School administrators go back to class at School Leaders Institute
As another school year begins under the uneasy cloud of COVID-19, Montgomery County Public Schools Superintendent Mark Miear is drawing on the lessons he learned and the network of peers he developed at the School Leaders Institute.
Run by Virginia Tech’s Center for Organizational and Technological Advancement (COTA), the institute teaches administrators like Miear how to lead during change. The faculty members — four COTA Fellows who are all former school administrators — share hard-earned wisdom that comes from decades of experience. The institute comprises the Aspiring Superintendents and Recently Appointed Administrators programs.
“There are a set of predictable challenges that every new administrator is going to face,” said E. Wayne Harris, a COTA Fellow and former superintendent of Roanoke City Public Schools. “By sharing some of our experiences, we help people avoid the same potholes.”
That practical approach, Miear said, provides a perspective that most courses do not offer.
Interactive in-person sessions held at The Hotel Roanoke & Conference Center cover a wide range of topics, from everyday administrative burdens such as budgeting to trickier real-world dilemmas like working with a school board or communicating effectively with the community on contentious subjects.
“Administrators will need to be people who can communicate with their constituents about difficult topics,” said COTA Fellow Sharon Richardson, a former Roanoke City Public Schools administrator. “From policing in the schools, teaching of history, renaming of school buildings, and the wearing of face masks — every one of those issues is a point of contention that today’s school leaders encounter.”
To ensure the institute addresses those contemporary issues as well as perennial challenges, guest presentations from current superintendents, administrators, and teachers offer a view from inside the schools.
“We’re in the age of rapid change,” said Lois Graham, a former deputy superintendent and principal at Montgomery County Public Schools. “COVID and the way it affected schools — I don’t think education will ever be the same. There’s going to be a lot of catch-up.”
Darnell Carter, a school administrator for 15 years who participated in this year’s Aspiring Superintendents Program, echoed the many complex challenges school leaders face. “As we deal with the quickly changing scenarios related to COVID, I have been able to call on my experience with the institute to examine the situation from different perspectives.”
Part of Outreach and International Affairs, COTA develops and hosts educational conferences and programs at The Hotel Roanoke.
Richardson said that by leaving their school buildings and staying for several days at the hotel with the other participants, administrators are able to concentrate on learning and building relationships.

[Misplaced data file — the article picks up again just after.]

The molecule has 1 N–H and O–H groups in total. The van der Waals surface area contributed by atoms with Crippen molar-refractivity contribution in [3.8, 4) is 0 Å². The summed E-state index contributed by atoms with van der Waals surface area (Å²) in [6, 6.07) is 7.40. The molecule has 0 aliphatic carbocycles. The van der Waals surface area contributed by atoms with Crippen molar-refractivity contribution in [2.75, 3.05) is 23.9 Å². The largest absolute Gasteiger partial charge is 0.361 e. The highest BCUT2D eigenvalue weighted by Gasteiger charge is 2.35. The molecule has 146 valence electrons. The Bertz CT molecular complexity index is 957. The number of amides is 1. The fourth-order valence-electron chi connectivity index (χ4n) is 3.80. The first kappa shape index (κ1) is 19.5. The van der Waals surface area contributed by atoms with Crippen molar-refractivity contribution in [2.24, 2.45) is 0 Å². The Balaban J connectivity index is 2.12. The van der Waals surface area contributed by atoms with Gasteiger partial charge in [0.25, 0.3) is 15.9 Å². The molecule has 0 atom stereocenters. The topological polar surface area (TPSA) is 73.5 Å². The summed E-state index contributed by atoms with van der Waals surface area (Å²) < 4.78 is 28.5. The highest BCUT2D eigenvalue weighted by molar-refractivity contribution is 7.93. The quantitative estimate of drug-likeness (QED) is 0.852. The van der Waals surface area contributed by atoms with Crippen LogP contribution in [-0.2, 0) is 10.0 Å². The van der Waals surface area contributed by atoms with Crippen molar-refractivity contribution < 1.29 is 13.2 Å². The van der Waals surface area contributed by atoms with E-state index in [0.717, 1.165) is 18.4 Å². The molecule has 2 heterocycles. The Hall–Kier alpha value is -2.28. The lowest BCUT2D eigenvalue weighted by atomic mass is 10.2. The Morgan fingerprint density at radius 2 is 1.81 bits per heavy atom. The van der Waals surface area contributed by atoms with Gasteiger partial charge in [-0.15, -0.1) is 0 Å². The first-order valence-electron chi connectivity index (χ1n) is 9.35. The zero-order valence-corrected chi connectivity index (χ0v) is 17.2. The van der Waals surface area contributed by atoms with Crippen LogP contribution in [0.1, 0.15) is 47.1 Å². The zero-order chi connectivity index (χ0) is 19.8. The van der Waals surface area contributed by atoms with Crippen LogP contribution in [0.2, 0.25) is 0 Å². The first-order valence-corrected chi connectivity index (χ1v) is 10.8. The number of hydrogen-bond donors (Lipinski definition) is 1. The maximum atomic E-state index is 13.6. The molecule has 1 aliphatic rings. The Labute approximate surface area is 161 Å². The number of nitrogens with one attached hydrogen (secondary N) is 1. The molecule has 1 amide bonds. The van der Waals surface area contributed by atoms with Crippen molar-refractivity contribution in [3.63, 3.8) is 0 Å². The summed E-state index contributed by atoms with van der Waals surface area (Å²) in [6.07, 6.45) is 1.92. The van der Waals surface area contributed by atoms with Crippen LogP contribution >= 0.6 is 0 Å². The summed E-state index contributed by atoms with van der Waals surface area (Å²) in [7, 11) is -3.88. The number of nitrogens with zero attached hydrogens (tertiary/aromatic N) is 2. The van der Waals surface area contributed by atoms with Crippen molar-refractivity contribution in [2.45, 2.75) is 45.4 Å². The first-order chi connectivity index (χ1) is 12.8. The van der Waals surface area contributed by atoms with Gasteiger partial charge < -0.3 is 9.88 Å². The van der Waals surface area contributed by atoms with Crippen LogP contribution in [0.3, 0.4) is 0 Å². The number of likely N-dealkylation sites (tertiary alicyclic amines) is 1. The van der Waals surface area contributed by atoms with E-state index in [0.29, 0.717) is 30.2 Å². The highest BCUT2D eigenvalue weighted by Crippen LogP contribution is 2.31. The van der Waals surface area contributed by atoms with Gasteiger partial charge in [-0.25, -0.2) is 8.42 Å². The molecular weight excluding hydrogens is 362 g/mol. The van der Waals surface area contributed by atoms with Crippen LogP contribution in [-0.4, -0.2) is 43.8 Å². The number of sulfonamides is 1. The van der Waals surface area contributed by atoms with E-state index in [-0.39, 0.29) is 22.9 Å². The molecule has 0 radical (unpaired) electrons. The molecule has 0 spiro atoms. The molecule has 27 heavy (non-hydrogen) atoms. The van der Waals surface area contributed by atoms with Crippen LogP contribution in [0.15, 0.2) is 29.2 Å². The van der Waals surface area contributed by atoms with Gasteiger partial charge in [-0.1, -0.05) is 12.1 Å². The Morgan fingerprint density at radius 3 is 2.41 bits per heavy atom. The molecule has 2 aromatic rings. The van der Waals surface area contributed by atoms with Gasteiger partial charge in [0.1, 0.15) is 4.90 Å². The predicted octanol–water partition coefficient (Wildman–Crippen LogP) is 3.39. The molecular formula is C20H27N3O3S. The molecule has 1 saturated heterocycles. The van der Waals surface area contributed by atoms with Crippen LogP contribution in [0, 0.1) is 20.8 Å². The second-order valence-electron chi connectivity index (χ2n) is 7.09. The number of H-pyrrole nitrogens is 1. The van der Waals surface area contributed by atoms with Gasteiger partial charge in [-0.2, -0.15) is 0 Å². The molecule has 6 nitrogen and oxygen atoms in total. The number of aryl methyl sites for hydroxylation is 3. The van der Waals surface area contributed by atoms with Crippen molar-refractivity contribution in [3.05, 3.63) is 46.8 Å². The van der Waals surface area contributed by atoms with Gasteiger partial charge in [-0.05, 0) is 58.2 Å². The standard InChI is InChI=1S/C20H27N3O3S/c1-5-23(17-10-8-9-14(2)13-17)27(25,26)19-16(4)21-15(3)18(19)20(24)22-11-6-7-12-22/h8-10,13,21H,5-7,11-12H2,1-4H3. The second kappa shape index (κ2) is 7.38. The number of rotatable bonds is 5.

“These programs offer professional development in an unfettered time when they can sit back, have time to breathe, reflect, and think about the issues that are going on in the public schools,” she said.
Harris added that by holding the sessions on-site during the week, the schools are also indicating that the training is a necessary part of an administrator’s job.
In fact, about 70 percent of Virginia’s public school divisions have sent administrators to the institute’s two programs since they began in 2005. More than 500 participants have taken part in the Recently Appointed Administrators Program, and nearly 200 more have attended the Aspiring Superintendents Program.
Miear said his school division has sent several administrators to the institute. “Their participation not only benefits them when they become superintendents, but it benefits them in their current roles and helps them understand the superintendent’s role better on a daily basis.”
Lois Berlin, who spent eight years as a superintendent in Falls Church City and Alexandria City Public Schools, helps lead the Aspiring Superintendents Program. She said participants get a preview of what the role entails, helping them go into it with their eyes wide open. “They learn the good, the bad, and the ugly of the position.”
Almost 50 of the institute’s alumni have risen to become superintendent, with about 30 still actively serving in Virginia. Many more alumni have been promoted to other high-level roles in schools’ central offices, including Carter. He moved from middle school principal to director of operations for Brunswick County Public Schools soon after attending the institute.
“My new position requires that I work closely with my superintendent,” Carter said. “Because of the School Leaders Institute, I have a much deeper understanding and appreciation for the challenges that role faces.”
Written by Diane Deffenbaugh